The way you sound in your videos or the quality of it is not just determined by the microphones, preamps, and various other sound equipment you use. The physical space or studio you are in also ascertain how well sound travels or translates through your equipment. So, does a video studio need acoustic treatment?
A video studio does need acoustic treatment. Every sound produced inside a room or studio hit a physical surface. Upon contact, they either get bounced off or absorbed. Generally, when sounds are not taken in by surfaces or reflected, they color your recordings, usually in an undesirable manner.
Keep reading to learn more about the native sound of any room, how they interact or disrupt sounds audio instruments create or record, how you could manage or eliminate those disruptions, etc.
The Inherent Sound of Any Room
The space you’re using for your video projects was most likely not built to function as a studio.
Generally, rooms have a sound of their own. In other words, sounds in a given space travel and get impacted by the path they’re on. They could get absorbed and/or reflected based on a range of factors.
The noise within your space is also talking with other sounds falling in its path, affecting the room’s sound even more in the process. All this sound moving around produces sonic anomalies or deviations that weren’t there in the initial sound.
One way to monitor a recording accurately or getting clean, good sound is by managing or eliminating the room’s original sound. In other words, you should be able to record and listen to the audio source and not what the walls in your studio have been bouncing around.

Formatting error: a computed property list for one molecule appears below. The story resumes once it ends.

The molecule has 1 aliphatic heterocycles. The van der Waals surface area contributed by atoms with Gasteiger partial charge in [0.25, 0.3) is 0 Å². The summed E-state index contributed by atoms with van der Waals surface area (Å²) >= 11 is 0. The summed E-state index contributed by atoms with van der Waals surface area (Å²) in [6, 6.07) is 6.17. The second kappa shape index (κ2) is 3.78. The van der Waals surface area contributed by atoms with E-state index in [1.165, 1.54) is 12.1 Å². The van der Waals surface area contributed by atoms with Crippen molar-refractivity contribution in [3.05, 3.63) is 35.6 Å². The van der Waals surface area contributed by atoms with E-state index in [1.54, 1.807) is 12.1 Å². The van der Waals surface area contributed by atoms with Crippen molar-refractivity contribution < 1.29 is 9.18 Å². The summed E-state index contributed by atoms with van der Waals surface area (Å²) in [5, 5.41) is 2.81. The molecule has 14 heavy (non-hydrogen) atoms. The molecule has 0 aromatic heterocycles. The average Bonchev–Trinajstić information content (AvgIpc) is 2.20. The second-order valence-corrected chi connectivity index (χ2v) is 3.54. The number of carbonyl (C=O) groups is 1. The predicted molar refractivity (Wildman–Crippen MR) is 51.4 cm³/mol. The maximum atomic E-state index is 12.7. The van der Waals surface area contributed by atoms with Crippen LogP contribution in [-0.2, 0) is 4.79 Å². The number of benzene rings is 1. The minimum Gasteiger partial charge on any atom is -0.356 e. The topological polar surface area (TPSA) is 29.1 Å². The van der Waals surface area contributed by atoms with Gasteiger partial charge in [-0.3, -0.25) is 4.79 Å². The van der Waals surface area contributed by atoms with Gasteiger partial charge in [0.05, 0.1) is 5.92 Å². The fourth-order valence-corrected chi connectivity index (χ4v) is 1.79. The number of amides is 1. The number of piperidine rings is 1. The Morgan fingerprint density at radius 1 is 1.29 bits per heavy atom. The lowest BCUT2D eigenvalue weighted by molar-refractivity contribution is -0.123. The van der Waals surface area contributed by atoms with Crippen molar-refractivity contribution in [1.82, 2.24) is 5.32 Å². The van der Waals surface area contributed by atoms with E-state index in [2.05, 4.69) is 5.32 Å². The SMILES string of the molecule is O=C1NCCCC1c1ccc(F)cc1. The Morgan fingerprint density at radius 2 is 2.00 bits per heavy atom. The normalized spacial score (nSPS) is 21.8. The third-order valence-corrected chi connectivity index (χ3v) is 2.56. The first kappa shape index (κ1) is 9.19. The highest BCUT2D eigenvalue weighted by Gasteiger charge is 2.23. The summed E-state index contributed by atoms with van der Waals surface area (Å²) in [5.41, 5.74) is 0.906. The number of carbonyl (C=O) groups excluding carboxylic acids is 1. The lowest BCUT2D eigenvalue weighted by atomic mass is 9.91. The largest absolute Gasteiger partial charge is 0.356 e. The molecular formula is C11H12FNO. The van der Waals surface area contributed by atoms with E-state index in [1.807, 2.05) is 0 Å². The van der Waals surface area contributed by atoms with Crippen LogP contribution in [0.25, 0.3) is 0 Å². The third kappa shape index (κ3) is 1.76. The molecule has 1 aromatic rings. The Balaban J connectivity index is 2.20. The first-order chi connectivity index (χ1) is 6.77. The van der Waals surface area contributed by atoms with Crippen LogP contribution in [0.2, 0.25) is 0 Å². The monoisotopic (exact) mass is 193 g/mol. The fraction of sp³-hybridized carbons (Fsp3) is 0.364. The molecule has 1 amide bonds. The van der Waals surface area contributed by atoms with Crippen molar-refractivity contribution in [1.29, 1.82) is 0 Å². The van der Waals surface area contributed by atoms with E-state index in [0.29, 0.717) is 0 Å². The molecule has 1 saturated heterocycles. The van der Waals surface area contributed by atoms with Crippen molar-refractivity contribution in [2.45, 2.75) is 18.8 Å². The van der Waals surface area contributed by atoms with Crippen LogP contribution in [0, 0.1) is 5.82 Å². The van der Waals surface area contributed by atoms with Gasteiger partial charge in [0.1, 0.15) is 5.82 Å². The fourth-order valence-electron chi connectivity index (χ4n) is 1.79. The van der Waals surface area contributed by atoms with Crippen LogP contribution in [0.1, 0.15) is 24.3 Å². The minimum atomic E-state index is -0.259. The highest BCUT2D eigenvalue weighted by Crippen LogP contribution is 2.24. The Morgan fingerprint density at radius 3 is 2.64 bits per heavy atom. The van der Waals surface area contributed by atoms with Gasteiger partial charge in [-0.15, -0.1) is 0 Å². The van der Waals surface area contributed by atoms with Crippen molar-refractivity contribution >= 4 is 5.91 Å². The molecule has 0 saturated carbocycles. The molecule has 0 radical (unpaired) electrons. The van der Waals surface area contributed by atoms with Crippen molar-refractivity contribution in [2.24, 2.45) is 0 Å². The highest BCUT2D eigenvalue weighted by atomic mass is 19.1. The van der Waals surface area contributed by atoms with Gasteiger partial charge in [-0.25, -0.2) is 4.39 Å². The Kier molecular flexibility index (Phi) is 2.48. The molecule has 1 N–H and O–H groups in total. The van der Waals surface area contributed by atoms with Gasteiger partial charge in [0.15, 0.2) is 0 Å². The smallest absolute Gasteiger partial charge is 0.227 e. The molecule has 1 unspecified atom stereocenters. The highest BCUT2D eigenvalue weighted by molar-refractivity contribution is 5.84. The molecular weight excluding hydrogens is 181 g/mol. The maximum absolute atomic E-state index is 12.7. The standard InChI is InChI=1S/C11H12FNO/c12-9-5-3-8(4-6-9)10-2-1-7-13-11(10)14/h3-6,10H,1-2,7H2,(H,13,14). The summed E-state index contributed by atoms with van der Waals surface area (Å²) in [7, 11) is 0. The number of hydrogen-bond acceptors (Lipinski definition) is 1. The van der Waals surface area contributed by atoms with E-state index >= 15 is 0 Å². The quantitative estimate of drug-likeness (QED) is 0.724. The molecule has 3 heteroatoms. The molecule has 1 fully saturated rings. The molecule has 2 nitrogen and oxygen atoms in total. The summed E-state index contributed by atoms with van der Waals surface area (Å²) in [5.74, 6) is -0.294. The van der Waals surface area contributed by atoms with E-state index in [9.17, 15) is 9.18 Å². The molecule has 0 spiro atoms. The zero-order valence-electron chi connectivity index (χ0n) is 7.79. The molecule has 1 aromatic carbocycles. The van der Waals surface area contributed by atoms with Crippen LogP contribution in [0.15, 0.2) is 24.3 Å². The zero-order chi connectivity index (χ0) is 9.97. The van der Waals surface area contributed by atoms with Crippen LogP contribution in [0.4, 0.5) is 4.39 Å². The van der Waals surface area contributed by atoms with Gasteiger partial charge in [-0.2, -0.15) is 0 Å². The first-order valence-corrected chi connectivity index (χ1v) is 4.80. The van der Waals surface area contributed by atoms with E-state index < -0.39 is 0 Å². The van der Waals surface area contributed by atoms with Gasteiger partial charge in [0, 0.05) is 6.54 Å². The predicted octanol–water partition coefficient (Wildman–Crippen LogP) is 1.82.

With acoustic treatment, you ensure that your composing, editing and mixing are accurate and not affected by the room. Even if you would like your recordings to have a “live” vibe to them, you still should be able to manage the sound in your room.
Your studio’s acoustic treatment lets you manage how sound behaves within the space, letting you record and examine your audio accurately.
Two Most Common Sound Issues in a Room
Slap and flutter echo are two prevalent issues in rooms that aren’t designed for video recording and performance.
Flutter echo is essentially energy trapped between two distinct surfaces. In standard rooms, this happens between a wall and energy-generating equipment (such as a speaker). The sound energy, based on the wavelength, is caught between the parallel surfaces. This causes reflections, which then translates as energy traveling between those two surfaces.
This movement of energy energizes the air between the two surfaces, causing audible distortion in the process. This distortion could happen between walls, bookshelves, and cabinets.
Also called slapback, slap echo is an echo caused by non-absorbing or reflective surfaces, typified by significant high-frequency sound content levels. When you clap your hands sharply, you can listen to the distinctive echo sound. A slap echo smears a stereo sound area by wrecking the critical phase associations needed for creating a perfect soundstage.
Slap echo-stimulating devices are quite popular in a recording. In other words, a discrete repeat-echo could be blended with the sound of an instrument, which results in a live sound akin to auditorium sounds.
Here is a wonderful video demonstrating how to use slapback delay to your advantage:
Room Acoustics – Getting It Right
There are different ways to get your video studio’s acoustics on point. The following are the three primary and common techniques:
Acoustics absorption is how a structure, material, or object absorbs or takes in sound energy and doesn’t reflect the energy when sound waves encounter. A portion of the energy absorbed gets converted into heat, and another part is transmitted via the absorbing body.
Acoustic foam is usually used to absorb noise in a room. The foam can be trimmed to size, is cost-effective, and extremely easy to use. When fit in place, it enhances the quality of the sound your microphones pick up and offers you a much more accurate monitoring space.